Super cool look, very watercolourish! But even after being dry, it just came off on my hands because the sanitiser had degraded it. I then tried heat sealing it using a hairdryer on high until it was burning hot. Nope, it still all washed off with water.
So in a last ditch attempt I decided to try the oven version. I drew on my design again:
And tried slow baking it but still no dice. So what I’ve concluded from this is that it really does depend a lot on the glaze of the mug you’re using. There are so many kinds of glazes and so many kinds of mugs that this was never going to be able to work on all of them. Of course I could just continue buying mugs and trying until I find the perfect brand… but who has time for that? There is also the option of buying the specialty porcelain pens but until I have a whole crockery set to do I think they are a bit pricy for just 1 project.
Instead I have decided to embrace the non-permanence of it and am going to use the cup as my personal white board XD
Now I can write my order on the mug every morning for James XD
Lottie approves and that’s all that matters >_>

How To Make A Center Pull Yarn Ball

I’m in the middle of cleaning out my craft supplies, it seems to be a never ending process. Bleh. I got up to my yarn box today… this is my least favorite craft thing to organise because yarn never stays organised no matter how hard you try.

Monster yarn boooox!
To begin with I ignored the fact that the yarn was all tangled and wasted a bunch of time painting the basket instead. Because shut up. >_>
Rustic? Let’s go with that.
At that point I decided that it was probably time to do something about the yarn. So here’s how to make a center pull ball. Center pull balls are easier to work with because the yarn comes from the inside. So the ball can stay in the same place while you knit rather than rolling around on the floor.
So wrap the yarn around your 4 fingers several times leaving the tail long and hanging to the side.
Pull the bunch off your fingers and keep wrapping around the bunch.
Keep wrapping around the middle until it turns more into a fat sausage.
Eventually wrap it around into a ball shape. Keep the tail clear from the wrapping so it you were to pull it, it would easily unwind from the inside.
Wrap and wrap and wrap until you run out of yarn. Again, make sure that you can easily pull the tail. I like to hold the ball with my thumb on the tail while I’m wrapping so it’s easier to make sure it’s going to pull easier later.
And that’s done!
Repeat it with all of your other yarn and you might one day have a neat yarn box… maybe… until the next project anyway.
It’s marginally better at least and no more re-rolling next project!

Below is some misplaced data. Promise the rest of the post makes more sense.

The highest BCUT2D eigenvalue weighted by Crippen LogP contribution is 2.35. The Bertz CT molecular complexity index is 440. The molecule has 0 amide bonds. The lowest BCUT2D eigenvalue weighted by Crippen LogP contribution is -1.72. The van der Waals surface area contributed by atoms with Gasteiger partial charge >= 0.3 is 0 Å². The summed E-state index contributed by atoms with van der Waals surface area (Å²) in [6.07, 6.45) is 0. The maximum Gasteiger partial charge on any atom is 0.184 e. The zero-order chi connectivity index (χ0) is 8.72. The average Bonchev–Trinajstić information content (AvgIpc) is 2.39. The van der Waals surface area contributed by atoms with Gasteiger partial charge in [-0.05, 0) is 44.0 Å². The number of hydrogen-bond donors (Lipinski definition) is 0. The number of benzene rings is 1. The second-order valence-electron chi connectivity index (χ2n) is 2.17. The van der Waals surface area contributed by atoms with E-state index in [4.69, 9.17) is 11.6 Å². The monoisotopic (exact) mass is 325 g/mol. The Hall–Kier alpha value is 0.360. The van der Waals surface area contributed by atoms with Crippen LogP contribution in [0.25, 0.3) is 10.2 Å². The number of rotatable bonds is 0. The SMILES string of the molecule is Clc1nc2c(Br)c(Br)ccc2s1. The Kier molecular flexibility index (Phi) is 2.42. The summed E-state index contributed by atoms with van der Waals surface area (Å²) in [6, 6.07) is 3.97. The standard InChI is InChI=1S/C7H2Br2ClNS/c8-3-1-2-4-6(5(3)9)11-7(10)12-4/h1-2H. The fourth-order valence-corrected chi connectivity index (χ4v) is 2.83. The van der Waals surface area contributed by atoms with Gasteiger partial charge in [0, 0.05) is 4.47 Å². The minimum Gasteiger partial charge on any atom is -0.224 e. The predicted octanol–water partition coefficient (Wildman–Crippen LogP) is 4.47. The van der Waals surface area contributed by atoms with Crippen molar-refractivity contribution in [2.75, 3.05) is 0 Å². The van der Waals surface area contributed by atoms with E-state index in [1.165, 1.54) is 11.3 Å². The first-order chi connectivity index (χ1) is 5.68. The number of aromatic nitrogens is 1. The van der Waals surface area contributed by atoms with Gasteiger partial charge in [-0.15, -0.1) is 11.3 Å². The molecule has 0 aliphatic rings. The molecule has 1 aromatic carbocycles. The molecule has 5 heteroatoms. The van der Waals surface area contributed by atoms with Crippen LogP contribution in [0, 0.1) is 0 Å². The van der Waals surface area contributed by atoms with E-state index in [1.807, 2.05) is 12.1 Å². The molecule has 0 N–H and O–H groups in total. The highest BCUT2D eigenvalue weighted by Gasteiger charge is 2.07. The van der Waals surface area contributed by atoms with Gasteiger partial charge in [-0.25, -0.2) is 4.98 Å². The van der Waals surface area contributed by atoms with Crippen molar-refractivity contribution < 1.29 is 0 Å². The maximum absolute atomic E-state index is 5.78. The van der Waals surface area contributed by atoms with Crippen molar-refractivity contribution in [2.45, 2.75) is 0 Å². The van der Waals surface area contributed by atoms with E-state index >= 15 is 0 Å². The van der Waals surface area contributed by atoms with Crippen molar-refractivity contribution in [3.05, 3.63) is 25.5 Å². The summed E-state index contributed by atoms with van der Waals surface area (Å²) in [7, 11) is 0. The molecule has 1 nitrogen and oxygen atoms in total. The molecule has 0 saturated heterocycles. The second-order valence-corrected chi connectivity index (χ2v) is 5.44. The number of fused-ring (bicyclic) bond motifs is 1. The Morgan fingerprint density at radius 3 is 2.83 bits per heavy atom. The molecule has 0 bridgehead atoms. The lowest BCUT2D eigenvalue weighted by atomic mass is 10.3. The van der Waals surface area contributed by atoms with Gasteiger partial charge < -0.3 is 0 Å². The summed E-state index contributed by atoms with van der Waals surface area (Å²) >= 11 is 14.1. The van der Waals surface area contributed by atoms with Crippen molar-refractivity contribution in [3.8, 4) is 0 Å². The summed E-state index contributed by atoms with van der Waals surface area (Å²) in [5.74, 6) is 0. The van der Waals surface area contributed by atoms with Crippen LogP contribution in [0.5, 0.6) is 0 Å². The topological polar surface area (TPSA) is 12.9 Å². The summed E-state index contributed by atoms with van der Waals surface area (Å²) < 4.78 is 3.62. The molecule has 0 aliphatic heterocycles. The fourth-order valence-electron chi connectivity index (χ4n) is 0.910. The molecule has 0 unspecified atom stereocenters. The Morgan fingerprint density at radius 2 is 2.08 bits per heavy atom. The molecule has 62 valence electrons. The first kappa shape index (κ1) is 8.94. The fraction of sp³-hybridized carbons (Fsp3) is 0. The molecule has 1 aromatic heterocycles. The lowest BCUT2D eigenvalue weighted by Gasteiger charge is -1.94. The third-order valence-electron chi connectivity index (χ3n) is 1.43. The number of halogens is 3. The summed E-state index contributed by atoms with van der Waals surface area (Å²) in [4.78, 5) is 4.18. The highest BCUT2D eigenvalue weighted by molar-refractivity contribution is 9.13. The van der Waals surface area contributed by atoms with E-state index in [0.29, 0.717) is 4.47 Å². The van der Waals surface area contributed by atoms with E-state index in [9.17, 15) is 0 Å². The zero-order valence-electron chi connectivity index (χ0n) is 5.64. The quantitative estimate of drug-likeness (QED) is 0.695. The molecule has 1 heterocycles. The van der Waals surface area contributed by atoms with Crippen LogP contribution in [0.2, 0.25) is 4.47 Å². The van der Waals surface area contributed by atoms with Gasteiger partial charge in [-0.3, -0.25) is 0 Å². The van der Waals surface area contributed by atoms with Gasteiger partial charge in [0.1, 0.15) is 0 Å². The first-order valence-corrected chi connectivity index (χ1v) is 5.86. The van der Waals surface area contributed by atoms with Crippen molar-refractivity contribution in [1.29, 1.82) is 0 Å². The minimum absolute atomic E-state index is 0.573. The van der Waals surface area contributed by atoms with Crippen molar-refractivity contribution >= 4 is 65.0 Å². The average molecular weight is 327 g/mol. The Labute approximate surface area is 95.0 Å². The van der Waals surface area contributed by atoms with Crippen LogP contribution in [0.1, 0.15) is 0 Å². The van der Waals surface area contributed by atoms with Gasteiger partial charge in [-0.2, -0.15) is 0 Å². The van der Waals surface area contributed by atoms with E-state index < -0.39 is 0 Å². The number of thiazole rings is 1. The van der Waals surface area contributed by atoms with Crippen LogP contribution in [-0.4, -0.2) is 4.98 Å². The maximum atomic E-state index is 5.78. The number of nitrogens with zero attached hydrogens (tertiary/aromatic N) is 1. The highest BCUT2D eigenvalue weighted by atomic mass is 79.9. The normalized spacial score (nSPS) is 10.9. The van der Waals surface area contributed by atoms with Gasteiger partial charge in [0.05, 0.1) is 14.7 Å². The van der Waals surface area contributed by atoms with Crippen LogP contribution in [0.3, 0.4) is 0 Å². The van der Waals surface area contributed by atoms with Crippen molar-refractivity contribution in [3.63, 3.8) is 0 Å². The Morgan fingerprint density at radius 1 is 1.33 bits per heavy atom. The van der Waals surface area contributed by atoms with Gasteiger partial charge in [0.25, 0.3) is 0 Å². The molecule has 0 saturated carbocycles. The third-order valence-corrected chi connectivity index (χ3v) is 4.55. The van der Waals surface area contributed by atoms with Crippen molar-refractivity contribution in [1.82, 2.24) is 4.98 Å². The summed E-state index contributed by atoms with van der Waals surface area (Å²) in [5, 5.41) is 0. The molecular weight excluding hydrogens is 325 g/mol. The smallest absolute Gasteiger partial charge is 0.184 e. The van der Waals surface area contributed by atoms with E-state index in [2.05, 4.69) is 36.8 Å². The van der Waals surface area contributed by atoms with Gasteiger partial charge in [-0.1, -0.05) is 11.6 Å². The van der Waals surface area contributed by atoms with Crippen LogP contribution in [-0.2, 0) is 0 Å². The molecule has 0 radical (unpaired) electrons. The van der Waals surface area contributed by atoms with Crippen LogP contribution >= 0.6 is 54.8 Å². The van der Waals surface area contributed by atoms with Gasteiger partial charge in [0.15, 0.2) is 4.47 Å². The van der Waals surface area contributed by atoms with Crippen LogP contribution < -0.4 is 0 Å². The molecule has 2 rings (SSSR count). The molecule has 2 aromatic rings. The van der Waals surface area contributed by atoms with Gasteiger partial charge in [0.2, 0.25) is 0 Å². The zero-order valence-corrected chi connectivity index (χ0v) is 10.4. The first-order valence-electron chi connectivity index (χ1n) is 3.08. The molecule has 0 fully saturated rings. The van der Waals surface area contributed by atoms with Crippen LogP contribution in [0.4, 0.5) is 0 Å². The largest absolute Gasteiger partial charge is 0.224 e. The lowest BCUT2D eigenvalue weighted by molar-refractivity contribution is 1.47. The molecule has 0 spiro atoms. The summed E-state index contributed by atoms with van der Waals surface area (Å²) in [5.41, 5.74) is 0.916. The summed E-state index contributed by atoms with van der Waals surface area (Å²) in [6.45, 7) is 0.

Now I just need to decide how much of that yarn should even be in my collection because I have no idea what to do with half of it. -_-‘

Bee And PuppyCat Crochet Coffee Cup Cozy Tutorial

I know how many of you guys have been waiting for this one haha! Look at me doing this in a timely way for a change! Today let’s make a Puppycat coffee cup cozy ^_^

Now you can download the full pattern by clicking here.

I love Bee and Puppycat so much, if you’ve not watched the first 10 minute episode you should definitely check it out here. I can’t wait for the whole series!

Ok enough gushing, let’s get started ^_^ You are going to end up with a cozy that looks something like this:

You will need:

  • 4mm crochet hook.
  • White, pink, yellow, brown and black yarn. I’m using an 8ply DK weight and holding it doubled for extra thickness. My yarns were from different brands and slightly different thicknesses.
  • Scissors
  • Yarn needle

We will make the pink bottom collar section first and will only be working with just 1 strand of yarn for this section which will help give it the right shape for the coffee cup later.

For this part we will work from the top down.

Chain as many as you need to wrap around your mug. I was using a large mug so I chained 54 total.

Join the chain into a circle and make sure it’s not twisted around.

Chain 2 and then sc (single crochet) around the entire ring.

Once you reach the end of the round, join with a slip stitch and slip stitch 3 more. SC into the next stitch. DC (double crochet) around the row until you have 4 stitches left. SC into the next stitch and then slip stitch to the end of the row and tie off.

This will form Puppycat’s rounded Peter Pan-ish style collar.

Next let’s make the yellow bell. For the bell, use two pieces of yarn at the same time.